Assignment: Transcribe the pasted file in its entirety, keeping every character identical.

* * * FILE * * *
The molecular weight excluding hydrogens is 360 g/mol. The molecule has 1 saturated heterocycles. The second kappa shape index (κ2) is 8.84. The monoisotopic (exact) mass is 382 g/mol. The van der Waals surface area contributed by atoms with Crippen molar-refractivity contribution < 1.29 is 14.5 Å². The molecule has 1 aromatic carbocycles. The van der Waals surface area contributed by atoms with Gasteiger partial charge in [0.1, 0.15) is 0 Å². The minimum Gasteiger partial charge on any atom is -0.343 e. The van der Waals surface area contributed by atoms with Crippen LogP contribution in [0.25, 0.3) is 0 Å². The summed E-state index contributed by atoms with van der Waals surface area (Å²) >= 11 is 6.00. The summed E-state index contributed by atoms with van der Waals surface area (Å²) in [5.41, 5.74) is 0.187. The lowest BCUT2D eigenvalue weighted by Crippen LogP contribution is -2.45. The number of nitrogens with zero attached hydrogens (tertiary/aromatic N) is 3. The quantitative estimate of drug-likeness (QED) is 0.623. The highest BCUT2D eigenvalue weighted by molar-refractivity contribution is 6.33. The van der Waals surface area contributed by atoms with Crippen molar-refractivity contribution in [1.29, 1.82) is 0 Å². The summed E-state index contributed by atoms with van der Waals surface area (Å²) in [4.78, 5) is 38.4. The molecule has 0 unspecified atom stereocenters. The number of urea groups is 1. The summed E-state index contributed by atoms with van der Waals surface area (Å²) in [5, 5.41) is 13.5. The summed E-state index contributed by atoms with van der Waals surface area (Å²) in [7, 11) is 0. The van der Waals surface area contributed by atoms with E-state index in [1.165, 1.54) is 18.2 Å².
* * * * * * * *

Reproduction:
The molecular weight excluding hydrogens is 360 g/mol. The molecule has 1 saturated heterocycles. The second kappa shape index (κ2) is 8.84. The monoisotopic (exact) mass is 382 g/mol. The van der Waals surface area contributed by atoms with Crippen molar-refractivity contribution < 1.29 is 14.5 Å². The molecule has 1 aromatic carbocycles. The van der Waals surface area contributed by atoms with Gasteiger partial charge in [0.1, 0.15) is 0 Å². The minimum Gasteiger partial charge on any atom is -0.343 e. The van der Waals surface area contributed by atoms with Crippen LogP contribution in [0.25, 0.3) is 0 Å². The summed E-state index contributed by atoms with van der Waals surface area (Å²) >= 11 is 6.00. The summed E-state index contributed by atoms with van der Waals surface area (Å²) in [5.41, 5.74) is 0.187. The lowest BCUT2D eigenvalue weighted by Crippen LogP contribution is -2.45. The number of nitrogens with zero attached hydrogens (tertiary/aromatic N) is 3. The quantitative estimate of drug-likeness (QED) is 0.623. The highest BCUT2D eigenvalue weighted by molar-refractivity contribution is 6.33. The van der Waals surface area contributed by atoms with Crippen molar-refractivity contribution in [1.29, 1.82) is 0 Å². The summed E-state index contributed by atoms with van der Waals surface area (Å²) in [4.78, 5) is 38.4. The molecule has 0 unspecified atom stereocenters. The number of urea groups is 1. The summed E-state index contributed by atoms with van der Waals surface area (Å²) in [5, 5.41) is 13.5. The summed E-state index contributed by atoms with van der Waals surface area (Å²) in [7, 11) is 0. The van der Waals surface area contributed by atoms with E-state index in [1.165, 1.54) is 18.2 Å².